Up until a few months ago making a journey that was hundreds of kilometers long for one single meeting was not uncommon in our working world. Today it is also possible to handle almost every issue that is important for successful working via Zoom, Skype, or teams – as was already the case pre-corona.

“The high level of willingness and acceptance regarding mobile working has automatically resulted in companies calling the necessity of business travel at all levels into question, no matter whether to visit co-workers, customers, or service providers. The pandemic has functioned as a catalyst in this regard, further driving the trend to virtual cooperation,” explains Dr. Monika V. Kronbügel (PhD.), CEO of Global DiVision. In most cases the changes have not impacted outcomes; even trips abroad have been replaced by virtual meetings.

The advantages are clear – reduced expenditure and, most importantly, saving time that can be used more efficiently than for waiting at airports or railroad stations. In addition to this, employees are available for meetings at shorter notice and, as an extra bonus, also contribute to protecting the environment.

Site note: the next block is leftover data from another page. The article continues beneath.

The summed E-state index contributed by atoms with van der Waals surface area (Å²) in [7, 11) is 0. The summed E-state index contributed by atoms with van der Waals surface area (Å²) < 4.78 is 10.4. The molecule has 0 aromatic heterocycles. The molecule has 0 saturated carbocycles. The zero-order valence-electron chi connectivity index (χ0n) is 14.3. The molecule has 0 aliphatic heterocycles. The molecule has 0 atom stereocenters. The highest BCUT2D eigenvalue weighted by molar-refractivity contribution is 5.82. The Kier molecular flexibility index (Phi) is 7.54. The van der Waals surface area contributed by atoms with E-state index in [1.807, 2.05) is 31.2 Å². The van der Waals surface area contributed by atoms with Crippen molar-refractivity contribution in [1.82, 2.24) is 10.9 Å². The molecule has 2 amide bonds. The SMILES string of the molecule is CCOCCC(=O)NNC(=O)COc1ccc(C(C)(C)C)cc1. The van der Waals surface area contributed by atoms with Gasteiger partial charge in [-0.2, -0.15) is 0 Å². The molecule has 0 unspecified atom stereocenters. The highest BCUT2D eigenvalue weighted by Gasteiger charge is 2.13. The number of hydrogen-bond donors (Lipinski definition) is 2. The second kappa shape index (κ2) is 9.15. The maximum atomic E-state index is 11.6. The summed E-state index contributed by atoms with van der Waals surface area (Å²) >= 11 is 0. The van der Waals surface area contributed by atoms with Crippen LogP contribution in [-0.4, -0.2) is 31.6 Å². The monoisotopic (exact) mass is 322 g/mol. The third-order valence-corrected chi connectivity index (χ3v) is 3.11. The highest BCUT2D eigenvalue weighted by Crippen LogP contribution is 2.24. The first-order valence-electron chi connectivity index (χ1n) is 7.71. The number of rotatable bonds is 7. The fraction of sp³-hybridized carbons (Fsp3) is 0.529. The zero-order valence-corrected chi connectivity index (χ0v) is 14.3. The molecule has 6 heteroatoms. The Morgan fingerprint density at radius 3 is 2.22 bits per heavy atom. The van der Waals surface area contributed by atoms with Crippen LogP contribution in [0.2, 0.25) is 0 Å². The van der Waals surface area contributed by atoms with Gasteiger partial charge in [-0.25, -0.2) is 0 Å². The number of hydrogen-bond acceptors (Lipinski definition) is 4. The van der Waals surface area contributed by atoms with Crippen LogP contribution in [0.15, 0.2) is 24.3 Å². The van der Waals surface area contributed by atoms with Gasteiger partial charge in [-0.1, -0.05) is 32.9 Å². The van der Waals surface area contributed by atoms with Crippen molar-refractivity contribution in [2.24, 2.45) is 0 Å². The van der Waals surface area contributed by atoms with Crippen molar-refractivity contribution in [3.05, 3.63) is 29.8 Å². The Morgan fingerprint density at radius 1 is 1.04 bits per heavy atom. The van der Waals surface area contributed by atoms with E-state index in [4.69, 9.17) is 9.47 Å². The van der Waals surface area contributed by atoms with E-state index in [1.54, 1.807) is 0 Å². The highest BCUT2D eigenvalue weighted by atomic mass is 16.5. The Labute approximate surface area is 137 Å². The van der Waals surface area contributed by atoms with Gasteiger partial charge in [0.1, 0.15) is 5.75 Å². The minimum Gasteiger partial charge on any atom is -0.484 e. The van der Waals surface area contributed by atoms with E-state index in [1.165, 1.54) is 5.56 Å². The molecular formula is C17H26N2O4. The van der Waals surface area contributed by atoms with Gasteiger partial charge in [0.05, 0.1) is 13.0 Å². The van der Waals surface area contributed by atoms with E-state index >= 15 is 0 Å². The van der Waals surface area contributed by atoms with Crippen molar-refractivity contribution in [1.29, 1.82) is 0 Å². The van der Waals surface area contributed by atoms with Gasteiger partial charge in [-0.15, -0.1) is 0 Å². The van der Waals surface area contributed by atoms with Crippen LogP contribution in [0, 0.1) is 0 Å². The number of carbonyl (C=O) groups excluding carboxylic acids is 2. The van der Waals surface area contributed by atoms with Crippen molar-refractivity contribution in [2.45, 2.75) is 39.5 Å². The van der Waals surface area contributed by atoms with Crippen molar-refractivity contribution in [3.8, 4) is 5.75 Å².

Not every meeting can be held in a virtual space. It is important to assess this on a case-by-case basis and, where required, to implement a mix of real-world and virtual meetings. At the end of the day, making a long journey is a sign of respect for the individuals you are visiting. It seems, however, that corona has accelerated a fundamental change of attitude that views protecting the environment as being just as valid as travelling a long distance to demonstrate personal regard.

A current study by the Fraunhofer Institute for Industrial Organization found that just under 90 percent of the 500 German companies that were interviewed plan to at least consider business travel more critically in future.